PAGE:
Ricky Smith is president of Technical Training Div., Life Cycle Engineering, Inc., 4360 Corporate Rd, Ste. 100, North Charleston, SC 29405; (843) 744-7110

*Preventive maintenance issues were discussed by the author in a previous article “Developing PMs for Hydraulic Systems”.

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7:15 pm
October 1, 2001
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Make Maintenance a Strategic function in Your Organization

Why is maintenance often viewed as being at the bottom of the totem pole in an organization, when in fact it is the most critical function as pertains to product output, quality, safety, and environmental integrity?

Is it because many maintenance managers, supervisors, and technical staff fail to recognize the important role they play in the strategic goals of the organization?

Having been involved with hundreds of maintenance organizations and their respective employees over the years, I have come to recognize a fundamental difference among them.

There are Leaders, Fast Followers, Slow Followers, and Laggards.

The Leaders are very open minded and willing to take risks. They are entrepreneurial in making things happen. They recognize that their role as a maintenance manager or supervisor is to constantly challenge the status quo and look for ways to improve their contributions to the balanced strategic objectives of their company.

The Fast Followers are the ones that do not want to take a lot of risk on their own, but look to those they regard as Leaders and follow them. This reduces their risk because they can learn from the mistakes the Leaders made, but there is still risk involved because they often do this before all the results are in.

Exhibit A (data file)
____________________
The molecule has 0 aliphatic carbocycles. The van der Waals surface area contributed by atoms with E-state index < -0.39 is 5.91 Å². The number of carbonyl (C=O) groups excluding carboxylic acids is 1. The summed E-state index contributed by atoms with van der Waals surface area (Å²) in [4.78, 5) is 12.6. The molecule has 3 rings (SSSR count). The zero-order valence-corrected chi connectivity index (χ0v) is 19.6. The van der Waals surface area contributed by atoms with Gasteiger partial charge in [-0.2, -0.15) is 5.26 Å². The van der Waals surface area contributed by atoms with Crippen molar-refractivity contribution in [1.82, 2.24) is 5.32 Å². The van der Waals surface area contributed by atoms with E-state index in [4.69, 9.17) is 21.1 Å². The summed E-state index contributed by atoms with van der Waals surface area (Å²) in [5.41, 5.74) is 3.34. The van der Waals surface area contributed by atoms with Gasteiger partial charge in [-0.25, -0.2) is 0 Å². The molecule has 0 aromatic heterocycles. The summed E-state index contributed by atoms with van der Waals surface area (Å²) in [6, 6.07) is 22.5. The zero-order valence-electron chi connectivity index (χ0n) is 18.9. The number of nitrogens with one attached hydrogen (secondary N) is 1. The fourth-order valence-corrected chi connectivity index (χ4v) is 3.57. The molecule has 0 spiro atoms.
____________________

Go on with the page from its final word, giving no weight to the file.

The Slow Followers will wait until the Leaders and Fast Followers have adopted something and proven that following suit will give them a competitive advantage. They are risk adverse and want to have lots of information about how to accomplish a project successfully and the results they can expect. Often, by the time they are ready to adopt it there are many companies able to help them, unlike the Leaders who probably had to figure it out on their own.

The Laggards are the ones that do not accept change very well and, even if they do finally decide to follow suit, are bound to not be highly successful in implementing it. This is because they often follow suit reluctantly and therefore do not give the project the resources required to make it a success.

I have found that 5 percent of maintenance organizations are Leaders, 20 percent are Fast Followers, 50 percent are Slow Followers, and 25 percent are Laggards.

It is time to change this; it is time for maintenance to stand up and get bold on how it is very important to the strategic objectives of the organization.

Start by identifying an area of improvement. It could be a new technology that will allow you to enhance your current computerized maintenance management system (CMMS) without replacing it. Management may find it more palatable to add a new system that will provide additional value rather than replacing an existing system with a similar system that does basically the same thing.

Perhaps implementing a new advanced maintenance methodology such as RCM will help insure your company meets objectives. Maybe you can identify a recent, high-profile issue in the organization. For instance, maybe you have experienced poor quality during production recently so your yield rate has dropped. Determine how maintenance may be able to impact this problem.

Once you have identified the project you want to implement you need to create a clear business case and a maintenance strategy to achieve it. This requires research. Talk to your peers. See who else had a similar problem and find out what they did to resolve it. Talk to suppliers who may have products or services that can help you because they can put you in contact with customers who have solved this problem and give you an idea of the effort required and the results you can expect.